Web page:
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Current Application of Traditional Rules of Conversion and Proselytizing

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Chapter Summary

National legislation of all Muslim and non-Muslim states generally permits citizens to change one's religion. Laws or policies against proselytizing are not necessarily an issue of traditional Muslim law, or even solely a phenomenon in Muslim states. Malaysia is the only Muslim state where the Constitution includes a provision restricting proselytizing. According to Muslim legal traditions two kinds of legal consequences can arise for an act of apostasy, those of civil matters and the others on family law matters. In states where the cases of conversion are not registered, there are no statistics available on their extent. Also, no case of punishment for conversion has been reported in any Muslim states. Unlike Saudi Arabia, the representatives of Lebanon and Pakistan were in favour of entering a reference to the right to change one's religion in the Declaration.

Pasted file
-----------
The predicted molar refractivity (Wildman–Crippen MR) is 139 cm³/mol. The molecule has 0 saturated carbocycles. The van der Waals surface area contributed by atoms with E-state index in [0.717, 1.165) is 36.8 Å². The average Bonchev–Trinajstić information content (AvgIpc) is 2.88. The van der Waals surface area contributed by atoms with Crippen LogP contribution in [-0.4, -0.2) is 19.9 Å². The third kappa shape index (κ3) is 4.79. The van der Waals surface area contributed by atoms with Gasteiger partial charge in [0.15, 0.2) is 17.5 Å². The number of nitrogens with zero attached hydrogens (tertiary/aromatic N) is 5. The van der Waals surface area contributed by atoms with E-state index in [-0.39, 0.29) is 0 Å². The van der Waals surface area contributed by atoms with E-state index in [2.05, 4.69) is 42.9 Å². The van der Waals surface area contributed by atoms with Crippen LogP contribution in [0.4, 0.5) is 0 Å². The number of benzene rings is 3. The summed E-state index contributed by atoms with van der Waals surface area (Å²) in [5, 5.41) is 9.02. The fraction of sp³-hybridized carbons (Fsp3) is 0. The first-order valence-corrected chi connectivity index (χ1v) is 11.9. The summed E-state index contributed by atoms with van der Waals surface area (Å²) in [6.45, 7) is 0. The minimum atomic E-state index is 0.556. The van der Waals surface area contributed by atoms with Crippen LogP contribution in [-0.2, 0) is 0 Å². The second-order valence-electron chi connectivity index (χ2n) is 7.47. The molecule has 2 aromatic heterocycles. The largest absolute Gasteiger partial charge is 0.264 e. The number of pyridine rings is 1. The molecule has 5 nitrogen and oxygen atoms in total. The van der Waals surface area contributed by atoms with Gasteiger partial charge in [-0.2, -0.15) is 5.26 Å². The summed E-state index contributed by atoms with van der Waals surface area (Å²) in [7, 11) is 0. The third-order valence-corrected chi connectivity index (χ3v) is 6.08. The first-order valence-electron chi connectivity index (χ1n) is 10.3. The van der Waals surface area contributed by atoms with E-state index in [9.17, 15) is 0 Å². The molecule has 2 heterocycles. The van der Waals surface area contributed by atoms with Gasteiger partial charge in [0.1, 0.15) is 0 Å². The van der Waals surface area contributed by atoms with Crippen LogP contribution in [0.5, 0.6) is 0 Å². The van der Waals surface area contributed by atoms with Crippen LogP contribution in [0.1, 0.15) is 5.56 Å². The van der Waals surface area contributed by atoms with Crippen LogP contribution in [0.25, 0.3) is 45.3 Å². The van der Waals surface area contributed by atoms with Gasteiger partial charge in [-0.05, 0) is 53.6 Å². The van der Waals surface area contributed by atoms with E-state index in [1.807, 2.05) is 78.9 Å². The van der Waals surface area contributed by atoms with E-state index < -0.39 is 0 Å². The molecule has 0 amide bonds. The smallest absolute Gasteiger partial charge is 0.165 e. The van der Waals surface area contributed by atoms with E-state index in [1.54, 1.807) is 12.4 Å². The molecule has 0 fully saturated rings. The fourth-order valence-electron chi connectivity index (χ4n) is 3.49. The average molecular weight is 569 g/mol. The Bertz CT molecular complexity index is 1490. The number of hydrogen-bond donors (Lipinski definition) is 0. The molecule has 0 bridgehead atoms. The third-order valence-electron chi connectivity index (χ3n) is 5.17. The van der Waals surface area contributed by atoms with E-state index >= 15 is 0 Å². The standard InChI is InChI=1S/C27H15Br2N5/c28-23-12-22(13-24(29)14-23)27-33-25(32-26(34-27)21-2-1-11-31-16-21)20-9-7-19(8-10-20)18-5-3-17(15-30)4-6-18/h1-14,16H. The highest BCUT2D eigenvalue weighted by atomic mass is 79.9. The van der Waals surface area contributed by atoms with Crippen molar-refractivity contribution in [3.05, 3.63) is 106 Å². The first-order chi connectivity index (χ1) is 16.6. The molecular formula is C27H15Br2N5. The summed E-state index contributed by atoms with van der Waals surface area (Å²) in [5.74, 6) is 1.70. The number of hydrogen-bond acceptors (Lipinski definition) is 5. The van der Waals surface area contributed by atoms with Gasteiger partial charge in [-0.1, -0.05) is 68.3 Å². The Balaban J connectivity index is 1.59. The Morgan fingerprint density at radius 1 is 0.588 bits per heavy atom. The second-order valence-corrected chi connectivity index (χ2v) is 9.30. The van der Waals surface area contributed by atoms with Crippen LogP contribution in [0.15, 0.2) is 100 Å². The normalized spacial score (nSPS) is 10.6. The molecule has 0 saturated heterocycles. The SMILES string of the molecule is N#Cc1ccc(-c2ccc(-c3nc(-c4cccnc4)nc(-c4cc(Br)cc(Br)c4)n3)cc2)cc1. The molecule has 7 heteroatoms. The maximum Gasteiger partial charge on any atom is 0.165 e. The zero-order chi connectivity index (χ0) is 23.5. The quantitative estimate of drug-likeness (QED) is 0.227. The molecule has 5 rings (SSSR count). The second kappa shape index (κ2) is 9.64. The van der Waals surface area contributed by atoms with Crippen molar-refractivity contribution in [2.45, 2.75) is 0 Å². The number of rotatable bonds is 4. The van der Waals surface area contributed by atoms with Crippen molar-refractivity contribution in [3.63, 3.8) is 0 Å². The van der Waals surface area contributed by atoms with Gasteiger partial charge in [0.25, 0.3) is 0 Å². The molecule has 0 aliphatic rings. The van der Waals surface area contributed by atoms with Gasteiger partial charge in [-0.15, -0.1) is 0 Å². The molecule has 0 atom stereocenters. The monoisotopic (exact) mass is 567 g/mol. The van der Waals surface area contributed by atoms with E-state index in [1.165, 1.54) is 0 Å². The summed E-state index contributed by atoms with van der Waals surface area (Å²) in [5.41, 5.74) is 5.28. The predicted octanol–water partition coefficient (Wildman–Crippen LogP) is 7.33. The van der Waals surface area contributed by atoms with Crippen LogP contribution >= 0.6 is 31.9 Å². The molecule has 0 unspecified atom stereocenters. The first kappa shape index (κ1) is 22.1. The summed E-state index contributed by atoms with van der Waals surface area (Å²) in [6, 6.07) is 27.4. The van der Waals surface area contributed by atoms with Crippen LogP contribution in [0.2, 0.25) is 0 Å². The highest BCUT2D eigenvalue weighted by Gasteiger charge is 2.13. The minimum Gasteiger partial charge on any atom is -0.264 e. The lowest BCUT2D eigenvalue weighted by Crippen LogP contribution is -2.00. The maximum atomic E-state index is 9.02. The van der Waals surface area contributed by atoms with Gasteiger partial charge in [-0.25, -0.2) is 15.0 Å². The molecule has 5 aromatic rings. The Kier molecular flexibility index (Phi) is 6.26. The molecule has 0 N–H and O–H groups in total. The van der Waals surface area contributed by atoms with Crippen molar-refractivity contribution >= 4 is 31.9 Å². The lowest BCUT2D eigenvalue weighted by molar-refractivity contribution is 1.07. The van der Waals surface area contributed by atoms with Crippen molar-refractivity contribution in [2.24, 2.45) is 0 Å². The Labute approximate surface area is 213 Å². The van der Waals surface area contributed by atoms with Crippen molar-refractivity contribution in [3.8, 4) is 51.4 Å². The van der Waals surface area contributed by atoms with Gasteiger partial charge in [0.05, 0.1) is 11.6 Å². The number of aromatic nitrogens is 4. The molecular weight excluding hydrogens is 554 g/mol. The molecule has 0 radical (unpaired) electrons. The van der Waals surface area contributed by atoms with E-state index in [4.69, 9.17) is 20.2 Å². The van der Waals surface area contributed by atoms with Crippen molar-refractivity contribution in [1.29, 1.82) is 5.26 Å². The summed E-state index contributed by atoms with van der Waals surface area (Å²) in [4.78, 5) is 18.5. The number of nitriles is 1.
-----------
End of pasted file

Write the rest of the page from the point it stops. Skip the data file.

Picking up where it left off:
Keywords: apostasy; conversion; Malaysia; Muslim legal traditions; Muslim states; Pakistan; proselytizing; Saudi Arabia



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